and the
Citizens Economic Research Foundation

September 7, 2005

Hamill Commission report:
If you can't dazzle them with brilliance, baffle them . . .

Municipal Finance? Well, that was 96 pages of alleged helpful.

CLT’s best shot at a summary of the latest Hamill Commission report  (a PDF file):

Though the commission includes some of the original 1980 opponents of Proposition 2˝ and we can identify no friends of Prop 2˝, it is very concerned about property tax increases. It recommends local aid changes and someone should do something about the formulas.

Don’t even think about rolling back the income tax rate to 5 percent, in fact a ˝% increase would be nice, or maybe a 1% hike in the sales tax; but for sure, an increase in the auto excise, the creation of local option taxes and an internet hotel sales tax, maybe the telecommunications tax depending on who wins the debate, the mayors or MTF.

And give communities the tools to control costs if it’s still necessary after the new revenues arrive and if the teachers unions don’t object too much.

Note page 37: new growth receipts of 2.4% added to the allowed 2.5% of Prop 2˝.. This means that property tax receipts have averaged 4.9% increase per year.

Nice charts, though where is the chart showing the recommended increase in auto excise costs for drivers?

The narrative leaves something to be desired.  Sample paragraph (emphasis ours):

"Although some observers occasionally suggest that some municipal employment contracts have been overly generous in recent years, it seems that most have been conservative enough to produce annual average growth per employee of only 0.7%, in inflation-adjusted terms between 1994 and 2003, compared to 1.8% for private sector and 1.0% for state employees over the same period."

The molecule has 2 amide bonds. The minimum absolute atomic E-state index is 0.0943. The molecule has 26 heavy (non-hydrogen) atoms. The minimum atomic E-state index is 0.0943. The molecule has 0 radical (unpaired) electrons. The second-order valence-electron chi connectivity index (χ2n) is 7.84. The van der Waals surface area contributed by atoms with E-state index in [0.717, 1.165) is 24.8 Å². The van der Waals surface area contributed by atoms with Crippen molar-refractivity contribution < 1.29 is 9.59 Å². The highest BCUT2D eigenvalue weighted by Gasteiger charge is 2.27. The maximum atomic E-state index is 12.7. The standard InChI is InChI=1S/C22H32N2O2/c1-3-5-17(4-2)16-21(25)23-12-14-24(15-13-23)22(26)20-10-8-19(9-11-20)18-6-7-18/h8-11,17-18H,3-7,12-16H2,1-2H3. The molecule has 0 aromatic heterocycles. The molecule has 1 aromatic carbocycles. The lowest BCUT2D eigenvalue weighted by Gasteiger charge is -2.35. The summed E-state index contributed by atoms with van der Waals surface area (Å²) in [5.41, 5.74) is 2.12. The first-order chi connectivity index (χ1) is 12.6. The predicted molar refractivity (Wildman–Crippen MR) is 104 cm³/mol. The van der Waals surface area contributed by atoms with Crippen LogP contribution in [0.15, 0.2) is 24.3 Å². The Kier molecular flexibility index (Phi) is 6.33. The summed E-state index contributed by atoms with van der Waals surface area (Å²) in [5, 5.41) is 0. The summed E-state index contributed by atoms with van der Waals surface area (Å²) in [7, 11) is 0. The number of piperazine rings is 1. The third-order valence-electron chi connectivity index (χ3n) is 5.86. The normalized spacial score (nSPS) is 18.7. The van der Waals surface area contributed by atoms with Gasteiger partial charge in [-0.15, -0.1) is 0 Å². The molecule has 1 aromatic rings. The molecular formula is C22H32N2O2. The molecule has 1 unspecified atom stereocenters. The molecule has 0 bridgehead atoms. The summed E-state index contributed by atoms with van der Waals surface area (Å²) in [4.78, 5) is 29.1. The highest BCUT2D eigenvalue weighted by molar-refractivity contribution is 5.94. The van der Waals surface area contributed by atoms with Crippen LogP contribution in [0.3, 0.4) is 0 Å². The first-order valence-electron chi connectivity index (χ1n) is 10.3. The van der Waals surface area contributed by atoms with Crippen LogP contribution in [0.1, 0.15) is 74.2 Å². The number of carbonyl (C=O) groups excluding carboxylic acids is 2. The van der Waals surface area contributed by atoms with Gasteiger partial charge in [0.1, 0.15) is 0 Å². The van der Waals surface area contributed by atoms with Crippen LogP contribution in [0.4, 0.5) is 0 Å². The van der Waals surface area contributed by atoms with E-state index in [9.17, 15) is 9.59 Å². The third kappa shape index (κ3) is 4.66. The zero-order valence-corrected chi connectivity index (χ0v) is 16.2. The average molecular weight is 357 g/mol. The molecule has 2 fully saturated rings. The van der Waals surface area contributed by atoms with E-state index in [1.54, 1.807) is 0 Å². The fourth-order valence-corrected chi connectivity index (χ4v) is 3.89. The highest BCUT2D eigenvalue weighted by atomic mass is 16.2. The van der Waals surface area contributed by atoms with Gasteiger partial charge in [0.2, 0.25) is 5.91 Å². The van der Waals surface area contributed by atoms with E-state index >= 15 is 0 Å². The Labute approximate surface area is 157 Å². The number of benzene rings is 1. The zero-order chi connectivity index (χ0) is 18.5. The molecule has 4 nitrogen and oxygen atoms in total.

What the heck does that tell us?  Add health care and pension benefits.  Then ask the private unions if they are doing so much better. And in 96 pages, shouldn’t they have found a place to compare municipal pay with teachers’ salaries, which other recent reports place above the national average?

Why is everything in the report "per employee" or "per capita," except the tax burden, which is "relative to personal income," 45th in the nation?  If it too were per capita, it would be 4th-highest in the nation.

CLT supports the section "Giving Municipalities the Tools to Control Costs." Do that first, before new revenues, or the Legislature and municipalities won’t ever get around to the "tools" part.

Report language on auto excise hike:

"A more realistic depreciation schedule would require only a slight modification to current law while generating significant new revenues for municipalities."

We know that Hamill Commission member Michael Widmer of the so-called Massachusetts Taxpayers Foundation has been recommending a hike in the auto excise rate from $25 to $35 per thousand. This is not in the report, but the "slight modification" would be a major tax increase for drivers of new cars – just as gas prices have increased and people contemplate buying smaller, more efficient vehicles.

Local option taxes have been discussed for years. The conclusion is always that they adversely affect intercommunity commerce. So in fact they will not work unless every community adopts the tax, which means it is no longer local option. This is another plot like "local option" smoking bans that the state eventually had to impose everywhere to "level the playing field."

Bottom line. The vague language, laying out long-known problems, recommending vague tax increases and formula changes, with less than definitive reforms, makes this report basically useless except as another Boston business community statement against the income tax rollback, a stealth attack on Massachusetts drivers and the first step in mandatory local taxes.

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